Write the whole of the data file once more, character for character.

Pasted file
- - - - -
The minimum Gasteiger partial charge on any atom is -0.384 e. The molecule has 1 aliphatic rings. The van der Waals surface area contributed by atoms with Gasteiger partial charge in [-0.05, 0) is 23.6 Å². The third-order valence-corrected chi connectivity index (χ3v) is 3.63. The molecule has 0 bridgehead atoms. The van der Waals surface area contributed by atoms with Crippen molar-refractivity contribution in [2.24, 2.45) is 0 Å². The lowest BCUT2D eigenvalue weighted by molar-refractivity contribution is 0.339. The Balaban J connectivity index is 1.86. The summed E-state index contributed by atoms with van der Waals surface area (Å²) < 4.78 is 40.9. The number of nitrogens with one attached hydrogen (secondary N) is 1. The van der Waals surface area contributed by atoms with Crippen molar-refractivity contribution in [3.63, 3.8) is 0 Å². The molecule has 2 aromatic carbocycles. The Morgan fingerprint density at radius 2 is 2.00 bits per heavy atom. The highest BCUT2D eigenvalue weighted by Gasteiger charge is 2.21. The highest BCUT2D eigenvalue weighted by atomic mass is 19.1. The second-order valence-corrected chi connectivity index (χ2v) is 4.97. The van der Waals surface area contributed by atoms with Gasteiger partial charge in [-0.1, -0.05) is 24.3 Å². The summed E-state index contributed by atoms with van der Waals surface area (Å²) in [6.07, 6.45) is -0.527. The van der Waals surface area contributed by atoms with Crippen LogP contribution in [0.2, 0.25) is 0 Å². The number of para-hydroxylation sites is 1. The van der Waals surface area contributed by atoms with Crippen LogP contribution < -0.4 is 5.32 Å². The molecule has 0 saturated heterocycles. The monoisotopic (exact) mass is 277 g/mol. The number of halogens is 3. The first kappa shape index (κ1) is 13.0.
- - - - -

The minimum Gasteiger partial charge on any atom is -0.384 e. The molecule has 1 aliphatic rings. The van der Waals surface area contributed by atoms with Gasteiger partial charge in [-0.05, 0) is 23.6 Å². The third-order valence-corrected chi connectivity index (χ3v) is 3.63. The molecule has 0 bridgehead atoms. The van der Waals surface area contributed by atoms with Crippen molar-refractivity contribution in [2.24, 2.45) is 0 Å². The lowest BCUT2D eigenvalue weighted by molar-refractivity contribution is 0.339. The Balaban J connectivity index is 1.86. The summed E-state index contributed by atoms with van der Waals surface area (Å²) < 4.78 is 40.9. The number of nitrogens with one attached hydrogen (secondary N) is 1. The van der Waals surface area contributed by atoms with Crippen molar-refractivity contribution in [3.63, 3.8) is 0 Å². The molecule has 2 aromatic carbocycles. The Morgan fingerprint density at radius 2 is 2.00 bits per heavy atom. The highest BCUT2D eigenvalue weighted by Gasteiger charge is 2.21. The highest BCUT2D eigenvalue weighted by atomic mass is 19.1. The second-order valence-corrected chi connectivity index (χ2v) is 4.97. The van der Waals surface area contributed by atoms with Gasteiger partial charge in [-0.1, -0.05) is 24.3 Å². The summed E-state index contributed by atoms with van der Waals surface area (Å²) in [6.07, 6.45) is -0.527. The van der Waals surface area contributed by atoms with Crippen LogP contribution in [0.2, 0.25) is 0 Å². The number of para-hydroxylation sites is 1. The van der Waals surface area contributed by atoms with Crippen LogP contribution < -0.4 is 5.32 Å². The molecule has 0 saturated heterocycles. The monoisotopic (exact) mass is 277 g/mol. The number of halogens is 3. The first kappa shape index (κ1) is 13.0.